Charleston Rambo, WR, Miami
Charleston Rambo had a breakout season for the Miami Hurricanes after transferring over from Oklahoma. Rambo brought in 79 receptions for 1172 yards, and has a build that meshes well with the current stable of wide receivers on the roster. The long-armed Miami Hurricane isn’t the fastest guy in the world, but his route running should allow him to occasionally get open. That’s about all you can ask for from a seventh rounder.
Faion Hicks, CB, Wisconsin
Hicks is an under-the-radar day-three cornerback. He caught the attention of scouts after a standout performance at the Wisconsin Pro-Day. Hicks posted phenomenal results in the 40-yard dash (4.37 seconds), three-cone drill (6.78 seconds), and vertical jump (37.5 inches). The athletic specimen still has a ways to go in terms of refining the technical aspects of his game, but the traits are worth taking a flier on this late in the draft.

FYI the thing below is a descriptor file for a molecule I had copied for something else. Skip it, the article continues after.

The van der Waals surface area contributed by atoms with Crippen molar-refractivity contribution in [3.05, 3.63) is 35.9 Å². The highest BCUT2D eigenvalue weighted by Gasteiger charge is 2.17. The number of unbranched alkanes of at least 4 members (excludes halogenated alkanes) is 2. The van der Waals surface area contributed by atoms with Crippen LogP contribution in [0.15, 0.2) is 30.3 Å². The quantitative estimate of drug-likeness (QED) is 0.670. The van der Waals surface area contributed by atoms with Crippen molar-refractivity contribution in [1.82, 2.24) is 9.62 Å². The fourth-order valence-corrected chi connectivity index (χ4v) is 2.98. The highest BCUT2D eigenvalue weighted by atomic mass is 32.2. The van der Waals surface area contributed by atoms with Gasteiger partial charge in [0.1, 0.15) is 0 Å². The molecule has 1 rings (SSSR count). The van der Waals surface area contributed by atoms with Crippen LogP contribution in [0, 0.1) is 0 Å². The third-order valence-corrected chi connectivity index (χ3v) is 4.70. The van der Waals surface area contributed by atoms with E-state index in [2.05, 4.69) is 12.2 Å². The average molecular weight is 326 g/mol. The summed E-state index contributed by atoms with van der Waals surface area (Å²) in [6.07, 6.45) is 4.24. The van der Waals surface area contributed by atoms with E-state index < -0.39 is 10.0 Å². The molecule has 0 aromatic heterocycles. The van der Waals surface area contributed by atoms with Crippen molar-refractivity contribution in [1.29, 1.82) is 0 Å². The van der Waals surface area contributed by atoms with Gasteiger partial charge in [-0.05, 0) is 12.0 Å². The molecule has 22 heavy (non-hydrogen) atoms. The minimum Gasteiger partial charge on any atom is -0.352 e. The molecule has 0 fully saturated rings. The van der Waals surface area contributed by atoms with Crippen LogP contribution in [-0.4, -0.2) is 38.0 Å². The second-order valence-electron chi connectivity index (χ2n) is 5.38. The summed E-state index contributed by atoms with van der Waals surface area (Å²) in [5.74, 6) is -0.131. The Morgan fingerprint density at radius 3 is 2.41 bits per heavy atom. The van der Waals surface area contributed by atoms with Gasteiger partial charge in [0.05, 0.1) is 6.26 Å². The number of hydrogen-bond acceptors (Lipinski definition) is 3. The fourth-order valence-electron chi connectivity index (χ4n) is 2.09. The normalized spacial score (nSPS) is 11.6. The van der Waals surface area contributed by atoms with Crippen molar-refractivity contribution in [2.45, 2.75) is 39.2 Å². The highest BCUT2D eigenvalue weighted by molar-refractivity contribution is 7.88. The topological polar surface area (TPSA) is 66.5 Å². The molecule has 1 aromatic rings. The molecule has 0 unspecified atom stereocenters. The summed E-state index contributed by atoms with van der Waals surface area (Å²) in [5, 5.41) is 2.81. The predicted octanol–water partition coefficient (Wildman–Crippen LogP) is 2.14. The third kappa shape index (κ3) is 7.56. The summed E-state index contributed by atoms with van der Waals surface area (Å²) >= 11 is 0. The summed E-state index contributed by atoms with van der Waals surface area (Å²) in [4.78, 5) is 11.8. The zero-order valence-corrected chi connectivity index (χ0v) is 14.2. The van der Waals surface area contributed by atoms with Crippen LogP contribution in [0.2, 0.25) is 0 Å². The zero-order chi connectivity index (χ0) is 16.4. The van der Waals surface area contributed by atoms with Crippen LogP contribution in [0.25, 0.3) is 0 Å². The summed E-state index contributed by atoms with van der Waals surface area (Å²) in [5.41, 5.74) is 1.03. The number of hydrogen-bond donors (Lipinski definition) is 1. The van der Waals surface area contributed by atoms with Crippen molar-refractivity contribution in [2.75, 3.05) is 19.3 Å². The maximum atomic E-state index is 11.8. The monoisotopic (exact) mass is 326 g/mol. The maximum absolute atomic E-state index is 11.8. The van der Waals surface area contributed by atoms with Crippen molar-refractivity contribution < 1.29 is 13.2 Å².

Bamidele Olaseni, OL, Utah
Bamidele Olaseni has potential to be a diamond in the rough. He is a massive human being, and would form one of the biggest tackle combos with Orlando Brown Jr. if he is developed slowly. Olaseni played primarily at left tackle in college, but I see him projecting more as competition at right tackle for the Kansas City Chiefs. He has a lot to work on, but there are some starter qualities in his game.
Smoke Monday, Safety, Auburn
Smoke Monday has the best name in the 2022 NFL Draft, but he is a solid player as well. He is unlikely to ever be a full-time starter at safety, but the experience and versatility makes Monday one of the best utility players available on day three. He’s the type of guy you’d love to have as a third or fourth safety on the depth chart.
Tyrion Davis-Price, RB, LSU
The Chiefs already have a former LSU running back on the roster in 2020 first-round pick, Clyde Edwards-Helaire. Another former Tiger with a hyphenated name is one to watch out for. Tyrion Davis-Price averaged 4.8 yards per carry, and even with the addition of Ronald Jones, running backs could go down at any moment in the NFL. Davis-Price profiles as a practice squad player that can eventually become a backup in the league.